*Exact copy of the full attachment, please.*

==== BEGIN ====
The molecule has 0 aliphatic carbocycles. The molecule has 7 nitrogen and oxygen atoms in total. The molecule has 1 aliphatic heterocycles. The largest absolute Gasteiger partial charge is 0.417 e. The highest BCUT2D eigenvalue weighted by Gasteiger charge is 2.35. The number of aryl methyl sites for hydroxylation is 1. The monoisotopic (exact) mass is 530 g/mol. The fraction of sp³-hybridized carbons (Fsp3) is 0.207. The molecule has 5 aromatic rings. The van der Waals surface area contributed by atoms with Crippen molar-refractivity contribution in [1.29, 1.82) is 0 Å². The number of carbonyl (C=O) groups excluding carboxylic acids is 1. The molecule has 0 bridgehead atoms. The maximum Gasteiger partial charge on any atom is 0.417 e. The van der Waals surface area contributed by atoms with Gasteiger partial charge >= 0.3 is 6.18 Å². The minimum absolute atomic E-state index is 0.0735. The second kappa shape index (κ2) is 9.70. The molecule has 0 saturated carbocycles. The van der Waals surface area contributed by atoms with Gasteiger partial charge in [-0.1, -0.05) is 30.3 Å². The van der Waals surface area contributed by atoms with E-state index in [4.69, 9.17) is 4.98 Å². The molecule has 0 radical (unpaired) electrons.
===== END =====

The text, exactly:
The molecule has 0 aliphatic carbocycles. The molecule has 7 nitrogen and oxygen atoms in total. The molecule has 1 aliphatic heterocycles. The largest absolute Gasteiger partial charge is 0.417 e. The highest BCUT2D eigenvalue weighted by Gasteiger charge is 2.35. The number of aryl methyl sites for hydroxylation is 1. The monoisotopic (exact) mass is 530 g/mol. The fraction of sp³-hybridized carbons (Fsp3) is 0.207. The molecule has 5 aromatic rings. The van der Waals surface area contributed by atoms with Crippen molar-refractivity contribution in [1.29, 1.82) is 0 Å². The number of carbonyl (C=O) groups excluding carboxylic acids is 1. The molecule has 0 bridgehead atoms. The maximum Gasteiger partial charge on any atom is 0.417 e. The van der Waals surface area contributed by atoms with Gasteiger partial charge >= 0.3 is 6.18 Å². The minimum absolute atomic E-state index is 0.0735. The second kappa shape index (κ2) is 9.70. The molecule has 0 saturated carbocycles. The van der Waals surface area contributed by atoms with Gasteiger partial charge in [-0.1, -0.05) is 30.3 Å². The van der Waals surface area contributed by atoms with E-state index in [4.69, 9.17) is 4.98 Å². The molecule has 0 radical (unpaired) electrons.